Sidley O’Neal, a 49-year-old resident of the Lower East Side who hails from Trinidad and Tobago, learned about ACE through a friend. O’Neal tried it out in April 2023, finding the program to be “homey,” and has since obtained a food handlers license and barista training certification.
He remembers the halal business owners who sometimes offered him free meals or drinks for cleaning around their carts when he worked in Long Island City.
“That’s one of the things that I looked forward to sometimes — when it’s really hot out and you’re sweating bullets and somebody walks up to you and asks if you’d like a cold water,” O’Neal says. “To see that they were even paying attention to me knowing that I’m cleaning their neighborhood like that.”
Maritsa Cosme, a recent graduate and quality control officer at ACE, understands the power of this visibility during and after the program. After “running the streets,” she joined ACE as a participant and earned an award for best employee. Post-graduation, she continued custodial services at Fordham Plaza, maintaining the bus terminal there. Everything she knows, she learned from supervisors who took her along with them in their trucks.
“A lot of [people] think that all we do is sweep and change the garbage cans and they look at us like a maintenance person,” Cosme says. “They don’t know that in this program you can meet whatever goal you want — it doesn’t necessarily mean you’re gonna get into maintenance.”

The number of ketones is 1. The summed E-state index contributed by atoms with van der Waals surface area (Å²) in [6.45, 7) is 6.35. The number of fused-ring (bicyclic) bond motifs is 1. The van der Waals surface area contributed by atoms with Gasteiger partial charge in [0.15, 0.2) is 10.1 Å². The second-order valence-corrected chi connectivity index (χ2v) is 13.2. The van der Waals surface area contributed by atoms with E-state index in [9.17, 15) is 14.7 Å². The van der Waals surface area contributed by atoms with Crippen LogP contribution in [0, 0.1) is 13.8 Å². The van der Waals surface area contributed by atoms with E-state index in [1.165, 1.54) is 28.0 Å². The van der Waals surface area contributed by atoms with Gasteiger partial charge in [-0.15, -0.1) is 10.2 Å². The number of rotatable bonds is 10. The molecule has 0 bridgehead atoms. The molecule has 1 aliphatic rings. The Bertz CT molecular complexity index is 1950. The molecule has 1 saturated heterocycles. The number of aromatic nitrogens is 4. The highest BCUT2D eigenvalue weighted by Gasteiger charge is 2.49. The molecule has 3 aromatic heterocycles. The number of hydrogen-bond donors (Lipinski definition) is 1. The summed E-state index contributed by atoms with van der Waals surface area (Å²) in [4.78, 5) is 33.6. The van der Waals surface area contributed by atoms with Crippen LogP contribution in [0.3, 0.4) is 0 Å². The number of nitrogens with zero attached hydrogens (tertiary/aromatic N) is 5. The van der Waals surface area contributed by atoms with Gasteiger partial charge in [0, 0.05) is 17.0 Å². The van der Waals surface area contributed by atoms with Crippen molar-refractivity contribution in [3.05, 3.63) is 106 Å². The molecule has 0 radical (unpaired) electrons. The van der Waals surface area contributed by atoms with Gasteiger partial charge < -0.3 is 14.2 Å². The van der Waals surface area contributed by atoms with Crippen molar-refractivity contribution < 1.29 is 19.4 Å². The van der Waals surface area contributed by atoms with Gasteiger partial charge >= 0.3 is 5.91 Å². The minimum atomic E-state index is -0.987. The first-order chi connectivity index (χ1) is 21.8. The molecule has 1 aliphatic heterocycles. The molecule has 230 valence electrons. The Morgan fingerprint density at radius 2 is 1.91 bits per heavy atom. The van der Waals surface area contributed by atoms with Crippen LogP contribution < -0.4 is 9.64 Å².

But the most visible part of ACE is still the sight of participants beautifying more than 2,100 blocks across the city. Back in Diversity Plaza, Peter Ferguson, a resident of Flatbush who has worked with ACE for the past eight years, chats about his famous jerk chicken. Melvin Vizcarrondo, who is also on an eight-year streak at ACE, went through a lot of false starts before finally finding a home at ACE. Rabindra Persaud, who has been at ACE for about a year and a half, notices he’s better able to manage his anger.
“He’s a great guy!” says one passerby, touching Tom-Tom’s right shoulder before continuing to stroll down Diversity Plaza. Tom-Tom smiles sideways. He has been at ACE for three years, and while he’s a man of few words, he shows Epicenter his playful “twist” moves while pulling a trash bin.
Then he turns to glove himself for his last rounds of trash pick-ups and bin replacements. The trash receptacle wheels roll past the halal stands and colorful carts and the acid-yellow tables where his and his co-workers’ bright red shirts don’t stand out.
This is part of a series of articles exploring health inequities in New York funded by a grant from the Commonwealth Fund.